take note again that 0.00130322541/0.000583021902 = 2.23529408677 and 1.05568409 radians to degrees = 60.4862429 degrees vertical which is the equivalent of 105 degrees horizontal.

As for the actual perspective matrix, I can't explain you how the formula works, but just imagine that there are magical unicorns in the gpu and if you feed them gl_Position = projectionMatrix * viewMatrix * modelMatrix * vec4(inputPosition, 1.0f); they're going to make some magic happen and its going to display beautiful things on the screen ;3.


glFrustum is also explained here, here, here, here, here and most importantly here.

Also theres one good explanation here.

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  • Thanks for the reply. I was trying to get an assymetric frustum because of which I chose to use glFrustum. Umm, I am still finding it a bit hard to understand the use of FOV in glFrustum's explanation above since glFrustum accepts all the coordinates as the prototype explanation mentions. glPerspective as I understand is where I can explicitly specify fov for getting a perspective projection. But using glFrustum if I have still have to use fov to calculate the coordinates myself, how is it of utility? May 6, 2013 at 13:04
  • glFrustum asks to mention the left, right, bottom, top, near, far coordinates and seeing that I specified glFrustum(100, 984, 100, 668,3, 500) where (100,984) are left/right screen coordinates for me, (100,668) are bottom/top screen coordiates for me. But obviously, there's a gap in my understaning here and nothing appears on the screen when I do this. With respect to the image in question which I was trying to clip (as in the post above) using the volume, how do I know what are the appropriate left, right, bottom, top coordinates so that I get my desired clipping of the image? May 6, 2013 at 13:09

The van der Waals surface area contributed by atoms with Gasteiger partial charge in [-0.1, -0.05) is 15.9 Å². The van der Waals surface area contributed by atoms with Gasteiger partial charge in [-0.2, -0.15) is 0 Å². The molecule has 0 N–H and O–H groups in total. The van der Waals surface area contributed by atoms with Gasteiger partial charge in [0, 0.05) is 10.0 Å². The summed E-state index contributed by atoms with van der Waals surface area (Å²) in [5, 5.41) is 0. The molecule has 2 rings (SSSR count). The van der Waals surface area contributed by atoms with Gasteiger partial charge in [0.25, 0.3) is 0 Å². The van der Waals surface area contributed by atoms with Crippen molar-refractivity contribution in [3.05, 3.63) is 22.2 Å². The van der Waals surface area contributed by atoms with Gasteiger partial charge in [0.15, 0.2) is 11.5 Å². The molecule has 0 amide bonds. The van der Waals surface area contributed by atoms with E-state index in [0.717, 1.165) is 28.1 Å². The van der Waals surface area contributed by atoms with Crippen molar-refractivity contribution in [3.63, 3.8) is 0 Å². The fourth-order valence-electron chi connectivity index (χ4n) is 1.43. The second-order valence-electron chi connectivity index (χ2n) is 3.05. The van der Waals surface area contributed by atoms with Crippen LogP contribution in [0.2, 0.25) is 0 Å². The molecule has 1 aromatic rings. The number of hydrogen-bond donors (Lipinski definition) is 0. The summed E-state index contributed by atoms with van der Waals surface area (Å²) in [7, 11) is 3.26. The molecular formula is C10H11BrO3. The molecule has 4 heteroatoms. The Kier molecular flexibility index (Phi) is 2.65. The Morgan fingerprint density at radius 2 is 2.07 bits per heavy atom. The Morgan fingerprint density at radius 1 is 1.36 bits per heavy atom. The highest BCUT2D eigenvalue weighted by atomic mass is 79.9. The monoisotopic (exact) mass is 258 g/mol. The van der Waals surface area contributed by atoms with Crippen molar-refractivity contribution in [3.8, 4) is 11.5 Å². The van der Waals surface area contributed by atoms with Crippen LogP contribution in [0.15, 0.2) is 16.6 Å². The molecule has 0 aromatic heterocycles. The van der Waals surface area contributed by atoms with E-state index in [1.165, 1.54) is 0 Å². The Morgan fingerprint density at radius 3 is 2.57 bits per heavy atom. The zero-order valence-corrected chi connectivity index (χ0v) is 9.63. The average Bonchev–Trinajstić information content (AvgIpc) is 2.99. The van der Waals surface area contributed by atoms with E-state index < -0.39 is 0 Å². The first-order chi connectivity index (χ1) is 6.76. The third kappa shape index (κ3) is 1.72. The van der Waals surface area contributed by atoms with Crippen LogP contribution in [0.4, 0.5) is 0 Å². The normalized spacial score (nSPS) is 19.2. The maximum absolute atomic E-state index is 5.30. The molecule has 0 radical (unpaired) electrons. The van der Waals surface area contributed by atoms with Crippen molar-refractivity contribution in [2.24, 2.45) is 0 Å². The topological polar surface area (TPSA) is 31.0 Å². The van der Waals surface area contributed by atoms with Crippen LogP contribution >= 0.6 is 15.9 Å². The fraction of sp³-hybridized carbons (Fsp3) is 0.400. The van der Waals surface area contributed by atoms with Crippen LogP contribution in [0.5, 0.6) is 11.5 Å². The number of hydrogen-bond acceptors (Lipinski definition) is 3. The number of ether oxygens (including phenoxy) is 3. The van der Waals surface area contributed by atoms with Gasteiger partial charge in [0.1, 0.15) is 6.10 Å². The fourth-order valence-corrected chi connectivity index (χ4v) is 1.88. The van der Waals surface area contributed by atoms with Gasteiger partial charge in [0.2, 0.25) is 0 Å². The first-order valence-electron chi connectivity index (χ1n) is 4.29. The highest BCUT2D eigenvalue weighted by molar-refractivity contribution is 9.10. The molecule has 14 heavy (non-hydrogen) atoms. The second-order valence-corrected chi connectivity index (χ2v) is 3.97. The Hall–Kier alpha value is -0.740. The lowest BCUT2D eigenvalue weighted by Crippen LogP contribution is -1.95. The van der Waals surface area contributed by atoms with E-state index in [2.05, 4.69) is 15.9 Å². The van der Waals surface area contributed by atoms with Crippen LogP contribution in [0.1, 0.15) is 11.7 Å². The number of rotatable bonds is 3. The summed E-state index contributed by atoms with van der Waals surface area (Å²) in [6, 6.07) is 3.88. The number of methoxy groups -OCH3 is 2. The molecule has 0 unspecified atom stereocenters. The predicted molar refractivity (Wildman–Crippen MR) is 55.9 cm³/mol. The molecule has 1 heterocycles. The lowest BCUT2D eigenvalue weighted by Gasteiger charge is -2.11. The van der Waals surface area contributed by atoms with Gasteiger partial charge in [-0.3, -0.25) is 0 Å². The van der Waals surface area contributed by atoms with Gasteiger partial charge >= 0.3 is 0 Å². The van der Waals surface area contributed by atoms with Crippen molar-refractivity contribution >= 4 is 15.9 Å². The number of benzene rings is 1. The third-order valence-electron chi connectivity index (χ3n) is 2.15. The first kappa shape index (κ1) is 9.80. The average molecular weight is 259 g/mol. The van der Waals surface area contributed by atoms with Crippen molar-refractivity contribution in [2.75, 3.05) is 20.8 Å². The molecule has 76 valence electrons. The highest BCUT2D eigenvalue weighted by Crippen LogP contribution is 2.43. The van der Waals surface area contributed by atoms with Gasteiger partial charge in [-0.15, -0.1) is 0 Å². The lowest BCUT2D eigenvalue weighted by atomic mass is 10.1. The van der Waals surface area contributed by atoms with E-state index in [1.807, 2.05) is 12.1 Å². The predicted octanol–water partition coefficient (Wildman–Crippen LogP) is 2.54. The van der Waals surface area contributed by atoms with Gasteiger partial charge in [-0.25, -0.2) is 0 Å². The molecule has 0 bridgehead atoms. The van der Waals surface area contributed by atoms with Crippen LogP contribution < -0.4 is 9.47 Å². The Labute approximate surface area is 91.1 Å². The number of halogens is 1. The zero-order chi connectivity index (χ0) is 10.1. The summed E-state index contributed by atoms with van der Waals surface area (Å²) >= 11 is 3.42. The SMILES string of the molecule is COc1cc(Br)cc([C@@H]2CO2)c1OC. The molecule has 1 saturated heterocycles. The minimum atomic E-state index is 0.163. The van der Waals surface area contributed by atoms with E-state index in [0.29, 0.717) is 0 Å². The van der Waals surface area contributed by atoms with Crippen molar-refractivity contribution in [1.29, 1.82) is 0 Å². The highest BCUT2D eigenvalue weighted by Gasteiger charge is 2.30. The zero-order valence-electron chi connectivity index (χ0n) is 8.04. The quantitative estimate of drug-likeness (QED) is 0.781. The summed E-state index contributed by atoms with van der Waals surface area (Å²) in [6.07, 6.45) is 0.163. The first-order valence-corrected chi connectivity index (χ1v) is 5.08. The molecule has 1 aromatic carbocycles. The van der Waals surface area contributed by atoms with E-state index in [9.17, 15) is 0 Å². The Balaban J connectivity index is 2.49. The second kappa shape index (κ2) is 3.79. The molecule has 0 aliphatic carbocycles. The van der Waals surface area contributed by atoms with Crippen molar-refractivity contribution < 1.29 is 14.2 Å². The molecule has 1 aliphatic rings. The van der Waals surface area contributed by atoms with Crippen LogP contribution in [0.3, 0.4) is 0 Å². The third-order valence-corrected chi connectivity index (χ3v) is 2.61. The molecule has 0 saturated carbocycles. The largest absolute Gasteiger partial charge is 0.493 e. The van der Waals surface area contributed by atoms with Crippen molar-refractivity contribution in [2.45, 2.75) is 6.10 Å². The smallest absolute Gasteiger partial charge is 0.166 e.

• @user1240679 There's absolutely no reason to use such big numbers in glFrustum. What you're actually defining with those numbers is the aspect ratio and the frustum cone. Basically what you want is something along the lines of: left -2 right 2 top 1 bottom -1 if your screen is two times wide as is tall. But it needs to add in the fov too, so those numbers are not accurate. I'm going to expand on it at the end of my answer with some actual numbers.
    – Edward A
    May 6, 2013 at 14:41
  • Thank you for the detailed! That's very relieving :) I have a follow up though not exactly related to above. -> As I specify the viewing volume with glFrustum(), I don't see a command that I seem to have given to draw the clipped scene around on the full screen coordinates (full screen width/height)? The projection matrix that I get from glFrustum is multiplied with the current matrix and the full scene is drawn as per the perspective projection? May 6, 2013 at 17:58
  • In glFrustum, the prospective projection if for the objects that come in the viewing volume of frustum. As I set the viewing volume for an area that I want to project, is it possible to draw that projected objects on a separate region on the screen and not drawing the full screen here? May 6, 2013 at 18:02